Data privacy: UK's poor password practises are putting users at risk


Despite one in five adults in the UK being informed that their password has been leaked in a data breach, they have still not taken the steps to update it, according to the broadband study.

The broadband experts at have surveyed the public on their online password security habits to identify which areas and age groups have built the safest accounts online – and which elements of internet safety the nation may be overlooking.

The average person has 100 accounts that require a password, which some cybersecurity experts believe should be changed every three months. Uswitch’s data reveals that the average UK adult changes a password just three times per quarter, either of their own accord or after being prompted.

Younger generations are most likely to change their login details: 16-24 year olds change a password 3.2 times every three months[7], compared to 2.8 times for those aged 55+. One in five (19%) of Brits have never changed a password after a data breach[1]. Despite their login being compromised, only 14% of over 55s changed their password following a breach, the least of any age group analysed.

Online banking account passwords are the most regularly changed, with a third (33%) of Brits changing these passwords more than any other.

Max Beckett, broadband expert, commented: “Whether the cause is regular prompting from banks, fear of hacking, memory loss or just diligent banking habits, it’s encouraging to see that, of all account types, Brits are changing their online banking password the most regularly. 

“Protecting your hard earned cash is even more important during a cost of living crisis where every penny counts, so regularly changing your online banking password is a great routine to get into.”

East Midlands’ residents are most likely to change their login details, whether prompted by their bank or of their own accord, with two in five (40%) changing online banking passwords more than any other.[7] That’s almost double those that often change their online banking passwords in London, with less than a quarter (23%) doing so.

Table 1: Which accounts do you change your password for most frequently? (Select up to three)



% that change frequently


Online banking



Shopping sites






No accounts



Social media


Almost a quarter (23%) do not change passwords for any of their accounts[9]. That’s true for three in ten (31%) Scottish residents, the most in the country.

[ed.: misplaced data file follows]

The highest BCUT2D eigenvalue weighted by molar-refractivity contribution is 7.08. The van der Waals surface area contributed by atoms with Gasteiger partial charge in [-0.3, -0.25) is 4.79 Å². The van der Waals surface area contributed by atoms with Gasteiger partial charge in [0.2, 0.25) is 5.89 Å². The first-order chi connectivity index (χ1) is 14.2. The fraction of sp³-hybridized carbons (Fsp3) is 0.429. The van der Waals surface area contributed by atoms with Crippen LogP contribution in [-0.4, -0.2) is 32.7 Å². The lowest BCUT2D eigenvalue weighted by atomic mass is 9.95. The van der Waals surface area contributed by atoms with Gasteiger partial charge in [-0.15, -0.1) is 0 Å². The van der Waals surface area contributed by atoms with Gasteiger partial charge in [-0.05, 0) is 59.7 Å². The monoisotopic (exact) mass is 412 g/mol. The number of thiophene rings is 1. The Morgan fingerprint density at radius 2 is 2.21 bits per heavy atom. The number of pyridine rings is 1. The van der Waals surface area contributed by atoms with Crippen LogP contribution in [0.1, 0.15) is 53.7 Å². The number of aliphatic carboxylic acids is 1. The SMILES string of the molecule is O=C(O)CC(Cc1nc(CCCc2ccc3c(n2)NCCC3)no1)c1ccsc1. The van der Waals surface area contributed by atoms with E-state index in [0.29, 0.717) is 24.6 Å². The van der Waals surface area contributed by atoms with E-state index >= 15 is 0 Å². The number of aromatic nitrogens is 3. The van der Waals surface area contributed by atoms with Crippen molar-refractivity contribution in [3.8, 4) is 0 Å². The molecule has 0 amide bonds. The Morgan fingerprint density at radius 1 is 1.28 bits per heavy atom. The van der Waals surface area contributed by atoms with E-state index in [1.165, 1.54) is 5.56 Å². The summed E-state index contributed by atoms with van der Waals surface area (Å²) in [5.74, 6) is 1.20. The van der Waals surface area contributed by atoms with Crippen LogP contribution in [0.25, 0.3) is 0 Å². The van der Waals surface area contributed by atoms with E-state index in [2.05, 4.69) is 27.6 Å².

Scots are also more likely to use the same passwords at work and in private, with 11% doing so, third only to residents of Wales (12%) and Greater London (14%)  

One in ten (9%) East Midland residents use the same password for all of their logins, the most of any region analysed and 3% more than the national average (7%) 

Table 2: The age group most likely to share their passwords

Age group

% that have shared password













16-24 year olds are the most likely to share their passwords with others. Over six in ten (63%)[13] of this age bracket have shared their passwords: more than five times 55 year olds and over (11%)

Email logins are the most commonly given out. Of the quarter (26%) of Brits that have shared their passwords, 24% admitted to sharing their email login details, closely followed by logins for online shopping accounts (23%) 

Max Beckett, broadband expert at, selects his tips on boosting your online security:

“As online security improves, hackers have also adapted to new approaches in their attempts to compromise passwords and access accounts. However, there are still steps you can take to improve your security online:

  • Use a password manager: With the average Brit having 100 passwords, it can be extremely difficult to keep track of all of your logins. Not only does a password manager securely remember these passwords for you, it also allows you to create longer, more unique passwords without the risk of forgetting them. Some password managers can also let you know if your passwords have been leaked, or if a site you’re using is unsafe.
  • Strengthen your existing passwords: Passwords can be improved by adding a mix of uppercase and lowercase characters, including additional numbers and symbols (like !, ? and #). Additionally, make sure not to include personal information, like your street or names of family members, in a password that a hacker may be able to guess.
  • Create longer passwords: Hackers have improved tools to guess passwords, so a good rule of thumb is the more characters there are in a password, the longer it will take to crack. It’s equally important to create different passwords for your accounts, to make sure that one exposed password doesn’t make all your logins vulnerable. 
  • Change your password if it’s leaked: From time to time, you may be notified that your login details for an account have been compromised. If this happens, it’s important to change those passwords to keep your account secure, as well as any other accounts that might share the same leaked login details.
  • Invest in a VPN or strong security software: If you’re using unprotected public Wi-Fi, then using a Virtual Private Network (VPN) or highly-reviewed internet security program can help to keep you secure by protecting your activity online. Accessing the internet via a VPN can prevent your session from being monitored, and limits the chances of your online presence being traced.”

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